September 27, 2018

Julieta Venegas - Lim贸n Y Sal (2006)

Country: Mexico
Language: Spanish (Espa帽ol)
Genre: Latin Rock, Latin Pop
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© 2006 Sony BMG Music Entertainment
AllMusic Review by Jason Birchmeier
A couple years removed from her mainstream breakthrough album, S铆 (2002), and its string of perfect pop hits, Julieta Venegas returned with a similar album, Lim贸n y Sal. It's difficult to fault her for doing so. Certainly, her earlier rock en espa帽ol work -- Aqu铆 (1998) and Bueninvento (2000) -- was critically acclaimed and remains well regarded. Her partnership with super-producer Gustavo Santaolalla for those masterstrokes vaulted her into the esteemed company of rock en espa帽ol revolutionaries of the time like Caf茅 Tacuba and Aterciopelados. But it didn't equate to mainstream success, as that music was generally rough-edged and could be downright confrontational. S铆 and Lim贸n y Sal are a different story altogether -- upbeat, sunny, and just plain lovely albums of well-crafted pop songs that demand adoration, thanks partly to key collaborators Coti Sorokin and Cachorro L贸pez, who serve as producers as well as producers. Neither S铆 nor Lim贸n y Sal is particularly long -- 35 and 45 minutes, respectively -- nor is either all that ambitious. Sure, the songs showcase a stylistic m茅lange, embracing the occasional hip-hop beat or accordion accompaniment. Yet a steady acoustic guitar strum is always omnipresent, as is a firm pop song foundation highlighted by a singalong chorus. In a way, it's a little unfortunate that Venegas has put the Sturm und Drang of her youth behind her; Aqu铆 and Bueninvento were truly brilliant and bold. Her newfound knack for more universally appealing music is itself a blessing nonetheless, for these new songs are easy to enjoy and, relative to much contemporaneous Latin pop (think RBD), superlative in craft. Highlights here are abundant -- you can pick any track, practically -- but like its predecessor, Lim贸n y Sal kicks off with a few true gems: "Canci贸nes de Amor," "Me Voy," and "Primer D铆a," the latter notably featuring a rap by Dante Spinetta of Illya Kuryaki and the Valderramas fame. Even during the sad songs, like the spare "脷ltima Vez," a genuine joie de vivre burns brightly, making it clear for the second album in a row that Venegas is moving her music into a new direction. That this new direction has brought with it greater popularity is an added bonus.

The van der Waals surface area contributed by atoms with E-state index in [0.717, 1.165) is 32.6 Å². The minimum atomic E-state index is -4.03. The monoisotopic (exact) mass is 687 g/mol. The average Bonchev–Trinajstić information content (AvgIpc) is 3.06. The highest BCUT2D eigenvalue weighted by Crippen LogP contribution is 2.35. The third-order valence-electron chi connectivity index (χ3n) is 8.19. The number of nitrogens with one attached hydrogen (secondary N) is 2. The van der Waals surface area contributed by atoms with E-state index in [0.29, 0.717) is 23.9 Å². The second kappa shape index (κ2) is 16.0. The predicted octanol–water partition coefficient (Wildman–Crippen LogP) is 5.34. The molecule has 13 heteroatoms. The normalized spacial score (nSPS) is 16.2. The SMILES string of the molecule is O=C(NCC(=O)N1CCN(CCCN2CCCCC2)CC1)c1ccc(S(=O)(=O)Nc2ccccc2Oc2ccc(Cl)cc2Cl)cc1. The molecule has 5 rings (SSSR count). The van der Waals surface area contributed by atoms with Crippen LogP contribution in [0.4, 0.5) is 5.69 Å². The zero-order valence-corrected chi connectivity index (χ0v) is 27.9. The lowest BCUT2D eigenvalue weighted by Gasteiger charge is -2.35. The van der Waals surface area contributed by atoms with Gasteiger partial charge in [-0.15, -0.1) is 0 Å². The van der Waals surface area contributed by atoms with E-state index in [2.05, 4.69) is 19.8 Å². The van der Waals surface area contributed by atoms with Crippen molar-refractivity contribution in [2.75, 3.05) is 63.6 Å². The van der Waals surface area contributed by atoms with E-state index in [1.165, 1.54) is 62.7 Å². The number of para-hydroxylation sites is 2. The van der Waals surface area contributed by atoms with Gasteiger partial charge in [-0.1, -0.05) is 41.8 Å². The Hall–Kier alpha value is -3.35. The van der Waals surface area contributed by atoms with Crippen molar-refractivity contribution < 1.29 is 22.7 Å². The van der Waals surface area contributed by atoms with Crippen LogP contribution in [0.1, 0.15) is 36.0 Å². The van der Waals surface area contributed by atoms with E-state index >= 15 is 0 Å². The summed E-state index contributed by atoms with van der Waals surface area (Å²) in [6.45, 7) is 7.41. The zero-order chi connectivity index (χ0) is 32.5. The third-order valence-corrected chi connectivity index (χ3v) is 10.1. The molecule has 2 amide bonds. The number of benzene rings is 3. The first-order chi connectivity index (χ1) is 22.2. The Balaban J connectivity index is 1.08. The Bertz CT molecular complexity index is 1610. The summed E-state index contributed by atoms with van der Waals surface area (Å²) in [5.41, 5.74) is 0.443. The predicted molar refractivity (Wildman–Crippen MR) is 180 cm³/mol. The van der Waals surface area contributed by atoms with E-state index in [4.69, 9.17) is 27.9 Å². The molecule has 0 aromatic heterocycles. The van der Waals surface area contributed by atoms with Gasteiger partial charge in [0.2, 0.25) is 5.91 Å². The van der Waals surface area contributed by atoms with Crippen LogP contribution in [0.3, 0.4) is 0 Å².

tags: julieta venegas, limon y sal, 2006, flac,

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